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Courtesy of Mike Allen and Steve Gschmeissner

Environmental biophysics of microalgal migration in snow

Project Description:
Microalgae are photosynthetic microorganisms critical to life on Earth and to global
Climate as key players in biogeochemical cycles. They occupy a wide variety of habitats,
including snowfields, where they form patches (>100 m2) on or below the snow surface,
and are known to be important terrestial carbon sinks
[Gray et al. 2020]. However, key
questions, such what environmental conditions lead to the formation of microalgal patches
in snow, and how these are affected by climate warming, remain unanswered. In
particular, several important species of snow algae are known to swim, but the biophysics
of their swimming
[Haw & Croze 2012] has not been used to understand microalgal
movements in snow.

In this PhD research project, the biophysics of microalgal migration in snow will be studied
through a combination mathematical modelling, laboratory and field experiments. The PhD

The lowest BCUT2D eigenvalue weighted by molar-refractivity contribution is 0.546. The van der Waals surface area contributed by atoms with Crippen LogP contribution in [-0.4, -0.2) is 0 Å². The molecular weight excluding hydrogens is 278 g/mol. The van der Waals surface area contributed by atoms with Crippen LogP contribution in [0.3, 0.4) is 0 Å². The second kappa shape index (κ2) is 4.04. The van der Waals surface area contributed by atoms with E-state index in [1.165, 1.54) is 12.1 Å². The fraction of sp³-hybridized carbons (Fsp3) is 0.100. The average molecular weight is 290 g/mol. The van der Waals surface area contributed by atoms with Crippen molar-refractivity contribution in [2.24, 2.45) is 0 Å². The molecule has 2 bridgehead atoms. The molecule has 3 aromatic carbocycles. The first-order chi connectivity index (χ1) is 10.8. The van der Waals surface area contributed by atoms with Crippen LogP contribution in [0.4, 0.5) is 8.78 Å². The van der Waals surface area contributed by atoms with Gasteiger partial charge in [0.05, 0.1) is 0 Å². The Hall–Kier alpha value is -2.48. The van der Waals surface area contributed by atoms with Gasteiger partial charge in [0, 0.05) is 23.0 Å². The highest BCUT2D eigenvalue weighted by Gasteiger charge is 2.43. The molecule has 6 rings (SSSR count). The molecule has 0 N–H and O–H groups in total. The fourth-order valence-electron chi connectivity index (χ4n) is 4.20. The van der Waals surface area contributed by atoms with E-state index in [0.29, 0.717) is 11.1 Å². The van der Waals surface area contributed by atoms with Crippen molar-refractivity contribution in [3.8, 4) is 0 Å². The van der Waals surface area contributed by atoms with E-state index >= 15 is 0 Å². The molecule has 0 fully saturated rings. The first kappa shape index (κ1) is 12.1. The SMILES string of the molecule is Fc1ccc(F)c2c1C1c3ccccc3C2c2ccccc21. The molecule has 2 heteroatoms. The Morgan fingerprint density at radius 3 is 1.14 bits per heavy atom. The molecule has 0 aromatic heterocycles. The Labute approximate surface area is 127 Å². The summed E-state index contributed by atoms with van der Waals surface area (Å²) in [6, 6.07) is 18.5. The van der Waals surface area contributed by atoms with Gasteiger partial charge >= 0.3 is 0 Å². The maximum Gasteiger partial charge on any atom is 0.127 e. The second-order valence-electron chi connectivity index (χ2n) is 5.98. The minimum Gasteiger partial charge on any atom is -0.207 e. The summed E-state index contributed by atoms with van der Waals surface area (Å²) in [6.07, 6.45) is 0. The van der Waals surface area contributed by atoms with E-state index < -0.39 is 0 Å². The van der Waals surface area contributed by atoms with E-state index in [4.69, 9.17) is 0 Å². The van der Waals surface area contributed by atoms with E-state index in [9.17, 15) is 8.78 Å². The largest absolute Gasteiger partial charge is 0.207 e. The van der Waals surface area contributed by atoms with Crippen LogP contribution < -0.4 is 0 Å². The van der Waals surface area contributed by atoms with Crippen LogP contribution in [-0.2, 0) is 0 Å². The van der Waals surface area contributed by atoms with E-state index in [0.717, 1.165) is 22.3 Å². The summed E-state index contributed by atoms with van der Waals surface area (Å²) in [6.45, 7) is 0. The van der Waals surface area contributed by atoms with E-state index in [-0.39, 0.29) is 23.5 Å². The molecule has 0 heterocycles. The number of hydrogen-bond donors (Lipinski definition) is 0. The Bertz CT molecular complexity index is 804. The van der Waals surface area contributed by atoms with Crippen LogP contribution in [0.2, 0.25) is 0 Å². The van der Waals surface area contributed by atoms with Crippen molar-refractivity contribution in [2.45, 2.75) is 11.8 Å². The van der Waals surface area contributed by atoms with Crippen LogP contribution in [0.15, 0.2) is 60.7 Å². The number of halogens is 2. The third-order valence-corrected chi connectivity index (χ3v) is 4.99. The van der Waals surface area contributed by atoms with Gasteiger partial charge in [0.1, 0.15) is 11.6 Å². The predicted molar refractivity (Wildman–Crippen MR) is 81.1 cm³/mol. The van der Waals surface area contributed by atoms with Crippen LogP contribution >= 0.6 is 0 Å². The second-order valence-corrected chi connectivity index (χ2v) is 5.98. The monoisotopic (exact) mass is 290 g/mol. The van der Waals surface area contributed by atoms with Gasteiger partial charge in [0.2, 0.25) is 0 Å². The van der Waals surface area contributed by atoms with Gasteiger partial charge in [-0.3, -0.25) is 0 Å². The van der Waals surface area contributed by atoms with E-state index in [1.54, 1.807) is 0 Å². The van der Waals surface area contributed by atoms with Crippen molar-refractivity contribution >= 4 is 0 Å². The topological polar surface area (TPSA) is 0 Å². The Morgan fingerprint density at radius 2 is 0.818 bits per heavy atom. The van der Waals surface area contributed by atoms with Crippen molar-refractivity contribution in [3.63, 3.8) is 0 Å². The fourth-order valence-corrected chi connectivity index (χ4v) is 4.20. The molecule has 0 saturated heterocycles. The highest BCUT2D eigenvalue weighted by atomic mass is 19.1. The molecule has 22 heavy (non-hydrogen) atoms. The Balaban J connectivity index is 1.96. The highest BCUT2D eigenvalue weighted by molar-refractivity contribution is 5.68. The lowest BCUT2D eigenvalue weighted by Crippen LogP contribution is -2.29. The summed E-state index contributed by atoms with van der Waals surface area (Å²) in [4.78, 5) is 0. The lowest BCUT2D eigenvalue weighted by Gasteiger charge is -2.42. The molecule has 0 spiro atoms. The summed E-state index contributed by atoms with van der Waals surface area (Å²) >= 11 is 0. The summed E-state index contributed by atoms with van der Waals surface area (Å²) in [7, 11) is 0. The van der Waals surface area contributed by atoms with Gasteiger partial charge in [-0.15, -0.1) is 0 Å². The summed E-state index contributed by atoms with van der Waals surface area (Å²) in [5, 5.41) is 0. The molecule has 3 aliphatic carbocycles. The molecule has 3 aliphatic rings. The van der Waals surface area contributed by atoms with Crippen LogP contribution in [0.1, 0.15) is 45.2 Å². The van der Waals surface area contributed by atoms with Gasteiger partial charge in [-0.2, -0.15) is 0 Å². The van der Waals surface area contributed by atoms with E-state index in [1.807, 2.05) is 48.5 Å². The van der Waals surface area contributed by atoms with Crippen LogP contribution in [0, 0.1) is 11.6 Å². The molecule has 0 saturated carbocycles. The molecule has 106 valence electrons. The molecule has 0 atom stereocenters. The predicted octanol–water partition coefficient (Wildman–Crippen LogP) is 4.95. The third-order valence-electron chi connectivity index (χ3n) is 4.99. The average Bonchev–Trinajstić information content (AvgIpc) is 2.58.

student will develop an experimental setup to microscopically and macroscopically image
the movements of swimming microalgae in a slab of snow (artificial and field-sampled), in
collaboration with snow physicist
Dr M Sandells of Northumbria University (co-supervisor),
algal biologist
Dr M Davey of the Scottish Association for Marine Science (collaborating
partner) and biotech company
Xanthella (non-CASE collaborative partner). The student
will measure how migrations, and the resulting optical properties of the snow, are affected
by light, gravity and flow, as a function of warming temperatures. The student will also
adapt existing agent based models (ABM) of swimming algae to predict the distribution of
microalgae in snow, comparing these with experiment. The student will gain valuable skills
in biophysical imaging of microbial populations (tracking and Differential Dynamic
Microscopy). Together with continuum-modelling skills and a grounding in practical

microalgal biology, this will provide a broad skill set and cross-disciplinary training.

To find out more please see the following links: https://research.ncl.ac.uk/media/sites/researchwebsites/oneplanet/OP2238%20-%20Otti%20Croze,%20’Environmental%20biophysics%20of%20microalgal%20migration%20in%20snow’.pdf


or contact the project supervisor Otti Croze: Otti.Croze@newcastle.ac.uk



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